Energy & Environment
What future for Europe's energy supply?
Kerstin Duhme / May 2012
European Commissioner for Energy, Günther Oettinger. Photo: European Union 2012
As a global leader in climate-conscious energy, Europe is looked upon as the trendsetter of sustainable practices and alternative fuels. This role, however, will be undermined if we continue on our present energy course. Over the last few decades, Europe’s domestic production of hard coal, lignite, crude oil, natural gas, and nuclear energy has steadily declined as supplies of raw materials are depleted or producers considered the exploitation of limited resources uneconomical.
To supply its energy needs, Europe has turned to the East. In 2009, roughly one third of Europe’s gas, crude oil, and coal imports originated from state-owned Russian gas monopoly Gazprom. These imports are sold under long-term contracts and thus are relatively immune to lower prices on spot markets. In order to further solidify its hold, Gazprom seeks to become one of the largest storage operators in Europe.
The Energy Policy for Europe, adopted by the European Council, rests on three pillars: security of supply, competitive markets, and sustainability. However, the current level of dependence on Russia makes the achievement of these three goals almost impossible. It is hard to imagine a competitive energy market that has only one major supplier, as is presently the case in some Eastern European countries.
In order to diversify its gas export routes and bypass the transit countries of Ukraine and Belarus, Russia has been spearheading two energy projects: the Nord Stream Pipeline and the South Stream Pipeline, each with a majority ownership held by Gazprom.
Together, the two pipelines could place Europe under the whims of Russian foreign energy policy. The recent decision by the German government to phase out nuclear power could further increase German dependence on Russian gas through the Nord Stream pipeline. Commissioner Oettinger has himself voiced the concern that the South Stream pipeline could stall attempts to bring Caspian and Middle Eastern gas into southeastern Europe, perpetuating a situation of dependence on one established supplier and one established counterpart: Russia’s Gazprom. The recent events in Bulgaria regarding its shale gas exploration are a testament to Russia’s influence in Eastern Europe.
Gazprom’s Influence: Bulgarian Dependence
Bulgaria buys gas from Gazprom at more than four times the price than in gas-producing countries, and is subject to Gazprom’s limits on availability. In order to break this dependence on Russian energy, Bulgaria moved to explore its shale potential. Bulgaria’s Ministry of Economy and Energy estimates it could have 300 billion to 1 trillion cubic meters. In 2011, the Bulgarian government granted Chevron an exploration license to determine the validity of these estimates.
In January of 2012, public protests against hydraulic fracturing erupted across the country, and the parliament subsequently voted to ban the process and revoke Chevron’s license. As Ivan Sotirov, a member of the Bulgarian National Council pointed out, it is no coincidence that the action to ban hydraulic fracturing was led by three parliamentarians from the Socialist Party, all of whom have standing connections to Gazprom.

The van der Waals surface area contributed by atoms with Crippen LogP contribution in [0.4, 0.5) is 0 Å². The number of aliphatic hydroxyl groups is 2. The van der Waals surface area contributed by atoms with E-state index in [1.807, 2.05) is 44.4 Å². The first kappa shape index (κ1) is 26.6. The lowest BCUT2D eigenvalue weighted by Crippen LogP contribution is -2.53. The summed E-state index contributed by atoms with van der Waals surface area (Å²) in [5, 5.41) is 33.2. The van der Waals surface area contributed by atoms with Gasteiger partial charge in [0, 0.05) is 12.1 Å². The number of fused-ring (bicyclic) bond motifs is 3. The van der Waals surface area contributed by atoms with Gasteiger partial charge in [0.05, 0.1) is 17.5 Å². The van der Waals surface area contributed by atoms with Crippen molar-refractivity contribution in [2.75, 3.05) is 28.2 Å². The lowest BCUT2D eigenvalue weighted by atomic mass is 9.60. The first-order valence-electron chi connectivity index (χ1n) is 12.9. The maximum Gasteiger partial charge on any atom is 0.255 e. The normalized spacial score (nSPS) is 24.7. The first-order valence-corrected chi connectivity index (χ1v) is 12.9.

The evidence for Gazprom influence in this ban is clear and revolves around Gazprom’s financial interests in the region. Instead of tapping into a resource that could potentially make it a net exporter of energy, Bulgaria is stuck as a mere gateway for Russian influence further into Eastern and Central Europe.
How to Avoid Bulgaria’s Fate
The rest of Europe may soon be in the same position if it does not find diversity in energy supply sources. While in 5 years time Europe will start receiving gas from the Caspian region through the Southern Gas Corridor, further diversification is needed. However, traditional suppliers are not up to the challenge: Libya is in political turmoil, the North Sea reserves are running out, and the US has no large scale export infrastructure due to the relative infancy of its shale program.
A lack of alternative energy sources does not leave Europe without options; the continent contains an indegenous natural resource that has been, until recently, uneconomical to harness. Shale gas provides Europe with a transitory energy source that will diversify its energy sources, support the EU’s longing for energy security and allow for breathing room to move towards the Energy Roadmap 2050 goals and the ultimate goal of developing renewable sources of energy as the primary sources.
Although Europe has not produced a drop of LNG domestically from oil shale, the EU’s gas supply has already benefited from shale gas. Cheap natural gas destined for an oversupplied US market has re-routed to Europe, providing competition for the more expensive Russian supply. This greater availability of cheaper short-term and spot market gas means that renegotiations of terms between Gazprom and its European customers will be more frequent, and Europe will have more bargaining power in determining the price, volume, and length of these energy contracts.
There is no clear-cut path that will magically lead Europe to energy independence by the middle of the century. The European Union as a whole and each Member State individually must begin to lay the groundwork needed to achieve this goal now. The first step of this process is breaking free of Russian energy dependence, diversifying energy imports, and utilizing available alternative domestic sources. With these projects underway, the European Union will have the breathing room needed to begin implementing policy to further the goals outlined in the Energy Roadmap.